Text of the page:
How do you feel about that statement? I don't think that non-hejab-wearing women dress much differently than Western women (and for many women who wear hejab, the only difference is often the scarf). I think for the most part that most Western women try to dress appropriately for Kuwait – and again for the most part – conservatively by Western standards. I dress like my Kuwaiti girlfriends (who don't wear hejab) and vice versa. I have Moslem American friends who wear hejab and some who wear abaya and niqab. And “freedom of movement”? Yeh! Where in Kuwait and at what time don't Kuwaiti women go? They're free to move. I don't get it. This just pissed me off.

Happy International Women's Day.

Still in Kuwait, Teach the Masses celebrates the day by paying tribute to women who have made a difference. Her short post says:

Happy March 8th everyone!
Rosa Louise Parks- for sitting tight.
Mother Teresa- for not sitting down at all.
Diana Princess of Wales- for doing it all and sitting pretty.
Marie Curie- for sitting in a lab and saving the world.
Just a few.

Palestinian Al Falasteeniya also pays tribute to women, whom she describes as “beyond awesome.” She notes:

ok, ok, enough with the intl women's day posts. really, everyday should be intl women's day, right? nonetheless, i want to take this opportunity to share with you some way too cool women who i think are beyond awesome. at the same time, i want to honor those who are no longer with us.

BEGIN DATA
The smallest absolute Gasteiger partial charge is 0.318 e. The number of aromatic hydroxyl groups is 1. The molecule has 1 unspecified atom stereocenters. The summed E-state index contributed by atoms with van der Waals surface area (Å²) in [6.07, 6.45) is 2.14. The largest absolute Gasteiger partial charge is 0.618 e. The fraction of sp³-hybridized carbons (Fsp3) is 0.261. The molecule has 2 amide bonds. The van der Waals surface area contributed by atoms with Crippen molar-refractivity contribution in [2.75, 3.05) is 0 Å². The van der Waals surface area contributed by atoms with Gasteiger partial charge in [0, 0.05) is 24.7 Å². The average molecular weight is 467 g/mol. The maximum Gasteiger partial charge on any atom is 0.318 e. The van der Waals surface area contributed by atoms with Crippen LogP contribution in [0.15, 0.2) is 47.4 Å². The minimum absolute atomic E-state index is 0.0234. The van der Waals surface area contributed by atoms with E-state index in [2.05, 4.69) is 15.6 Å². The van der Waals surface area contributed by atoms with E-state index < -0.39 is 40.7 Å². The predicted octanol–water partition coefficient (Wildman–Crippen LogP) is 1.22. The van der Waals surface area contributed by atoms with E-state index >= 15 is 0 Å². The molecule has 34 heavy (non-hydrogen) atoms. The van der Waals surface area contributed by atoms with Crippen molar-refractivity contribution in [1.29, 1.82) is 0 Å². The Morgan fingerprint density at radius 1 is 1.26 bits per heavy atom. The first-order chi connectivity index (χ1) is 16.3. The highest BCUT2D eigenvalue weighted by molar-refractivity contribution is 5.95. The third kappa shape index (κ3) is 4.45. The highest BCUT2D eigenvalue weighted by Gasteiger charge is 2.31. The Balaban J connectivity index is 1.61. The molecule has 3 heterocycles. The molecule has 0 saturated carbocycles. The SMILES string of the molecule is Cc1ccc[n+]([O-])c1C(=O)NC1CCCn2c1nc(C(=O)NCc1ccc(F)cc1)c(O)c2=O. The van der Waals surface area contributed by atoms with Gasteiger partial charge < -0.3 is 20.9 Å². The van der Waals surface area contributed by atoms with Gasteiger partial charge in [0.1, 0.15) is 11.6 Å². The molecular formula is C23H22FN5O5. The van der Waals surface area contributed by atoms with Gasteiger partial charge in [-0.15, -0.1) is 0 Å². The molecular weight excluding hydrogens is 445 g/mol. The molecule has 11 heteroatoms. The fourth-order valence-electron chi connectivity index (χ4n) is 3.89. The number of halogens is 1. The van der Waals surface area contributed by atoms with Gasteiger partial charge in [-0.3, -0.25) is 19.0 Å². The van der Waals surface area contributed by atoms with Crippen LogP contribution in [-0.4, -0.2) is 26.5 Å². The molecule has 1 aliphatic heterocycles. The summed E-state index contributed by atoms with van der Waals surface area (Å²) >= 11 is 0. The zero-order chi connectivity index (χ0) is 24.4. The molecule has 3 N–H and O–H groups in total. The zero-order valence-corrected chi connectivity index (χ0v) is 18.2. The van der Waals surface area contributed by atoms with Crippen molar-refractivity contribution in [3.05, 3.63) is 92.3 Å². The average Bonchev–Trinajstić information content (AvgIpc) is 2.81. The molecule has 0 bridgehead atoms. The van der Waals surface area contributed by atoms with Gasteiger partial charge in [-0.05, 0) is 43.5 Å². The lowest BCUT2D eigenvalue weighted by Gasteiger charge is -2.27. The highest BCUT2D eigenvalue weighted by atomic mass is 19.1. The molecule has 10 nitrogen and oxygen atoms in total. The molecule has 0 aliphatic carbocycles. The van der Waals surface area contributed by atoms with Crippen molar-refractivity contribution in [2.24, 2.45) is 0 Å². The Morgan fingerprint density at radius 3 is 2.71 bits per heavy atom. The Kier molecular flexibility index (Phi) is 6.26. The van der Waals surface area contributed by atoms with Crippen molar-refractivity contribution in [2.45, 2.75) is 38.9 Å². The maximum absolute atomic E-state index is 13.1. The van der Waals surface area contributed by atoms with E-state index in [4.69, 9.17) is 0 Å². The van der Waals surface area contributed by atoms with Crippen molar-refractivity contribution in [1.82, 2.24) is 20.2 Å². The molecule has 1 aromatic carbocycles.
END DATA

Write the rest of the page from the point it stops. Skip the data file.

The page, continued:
For her list, click here.

Meanwhile, Ansam, at Gather te rosebuds while ye may writes about an art exhibition, featuring the works of five Arab artists, being held in Kuwait to mark the International Day of Women.

And finally Swedish Sniff, who lives in the UAE, notes her surprise that she didn't find many campaigns focusing on women. She explains:

Today on International women's day, I scanned the media for highlights and campaigns focussing on this – and found very little! Perhaps more will see it as the day goes on?

Stay tuned for more reactions from the day.

4 comments

  • […] Tuesday, March 10, 2009 by Intern in Israel Homes in southern Nablus slated for eviction Middle East: Women Looking for a Cause to Celebrate […]

  • TDoc

    Interesting discussion on CNN in a case where a 75-year-old Saudi woman gets 40 lashes. http://www.breitbart.tv/?p=294393

    I think it’s very crucial that open criticisms toward such punishment should be encouraged. If there’s either a cultural or religious justification to that, bring it. But please let there be an open discussion about the issue.

  • […] Voices Online examines International Women’s Day for Middle Eastern women bloggers. More […]

  • Hello,

    I’m doing research on terrorism, and I’ve put together a pre-survey questionnaire that I’m circulating in order to get feedback on what a non-biased (non-western, non-white) survey might look like. The final survey will go out later this year.

    The survey can be accessed at johnmaszka.com/SURVEY.html

    Would you post it, and possibly circulate it? I’m very interested in incorporating the views of women, non-whites, and people living outside of America and Western Europe.

    I’d appreciate it.

    Thanks!
    Take care,

    John Maszka